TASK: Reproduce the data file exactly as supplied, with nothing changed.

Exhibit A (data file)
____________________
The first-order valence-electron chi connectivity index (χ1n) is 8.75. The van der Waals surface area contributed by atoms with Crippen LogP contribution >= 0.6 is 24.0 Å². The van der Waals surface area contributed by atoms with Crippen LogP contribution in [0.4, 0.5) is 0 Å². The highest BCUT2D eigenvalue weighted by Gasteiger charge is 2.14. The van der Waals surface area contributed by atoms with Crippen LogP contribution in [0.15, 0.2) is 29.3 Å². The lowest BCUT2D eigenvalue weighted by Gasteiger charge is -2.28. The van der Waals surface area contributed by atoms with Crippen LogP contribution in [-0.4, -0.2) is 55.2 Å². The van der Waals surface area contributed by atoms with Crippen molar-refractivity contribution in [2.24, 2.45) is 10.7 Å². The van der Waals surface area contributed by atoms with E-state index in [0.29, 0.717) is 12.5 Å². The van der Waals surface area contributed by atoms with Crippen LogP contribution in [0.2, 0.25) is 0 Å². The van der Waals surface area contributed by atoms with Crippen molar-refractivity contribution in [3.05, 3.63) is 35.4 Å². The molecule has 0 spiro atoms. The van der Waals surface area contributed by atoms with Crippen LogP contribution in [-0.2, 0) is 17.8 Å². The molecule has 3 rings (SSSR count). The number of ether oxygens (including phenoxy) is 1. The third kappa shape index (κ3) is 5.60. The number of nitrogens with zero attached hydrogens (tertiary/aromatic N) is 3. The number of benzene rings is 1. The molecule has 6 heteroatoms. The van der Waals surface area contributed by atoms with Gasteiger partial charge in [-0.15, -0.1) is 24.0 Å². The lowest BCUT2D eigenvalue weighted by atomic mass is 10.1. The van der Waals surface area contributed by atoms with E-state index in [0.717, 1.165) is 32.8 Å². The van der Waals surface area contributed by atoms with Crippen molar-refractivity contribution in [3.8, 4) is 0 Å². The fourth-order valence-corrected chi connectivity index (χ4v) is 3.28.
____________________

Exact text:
The first-order valence-electron chi connectivity index (χ1n) is 8.75. The van der Waals surface area contributed by atoms with Crippen LogP contribution >= 0.6 is 24.0 Å². The van der Waals surface area contributed by atoms with Crippen LogP contribution in [0.4, 0.5) is 0 Å². The highest BCUT2D eigenvalue weighted by Gasteiger charge is 2.14. The van der Waals surface area contributed by atoms with Crippen LogP contribution in [0.15, 0.2) is 29.3 Å². The lowest BCUT2D eigenvalue weighted by Gasteiger charge is -2.28. The van der Waals surface area contributed by atoms with Crippen LogP contribution in [-0.4, -0.2) is 55.2 Å². The van der Waals surface area contributed by atoms with Crippen molar-refractivity contribution in [2.24, 2.45) is 10.7 Å². The van der Waals surface area contributed by atoms with E-state index in [0.29, 0.717) is 12.5 Å². The van der Waals surface area contributed by atoms with Crippen LogP contribution in [0.2, 0.25) is 0 Å². The van der Waals surface area contributed by atoms with Crippen molar-refractivity contribution in [3.05, 3.63) is 35.4 Å². The molecule has 0 spiro atoms. The van der Waals surface area contributed by atoms with Crippen LogP contribution in [-0.2, 0) is 17.8 Å². The molecule has 3 rings (SSSR count). The number of ether oxygens (including phenoxy) is 1. The third kappa shape index (κ3) is 5.60. The number of nitrogens with zero attached hydrogens (tertiary/aromatic N) is 3. The number of benzene rings is 1. The molecule has 6 heteroatoms. The van der Waals surface area contributed by atoms with Gasteiger partial charge in [-0.15, -0.1) is 24.0 Å². The lowest BCUT2D eigenvalue weighted by atomic mass is 10.1. The van der Waals surface area contributed by atoms with E-state index in [0.717, 1.165) is 32.8 Å². The van der Waals surface area contributed by atoms with Crippen molar-refractivity contribution in [3.8, 4) is 0 Å². The fourth-order valence-corrected chi connectivity index (χ4v) is 3.28.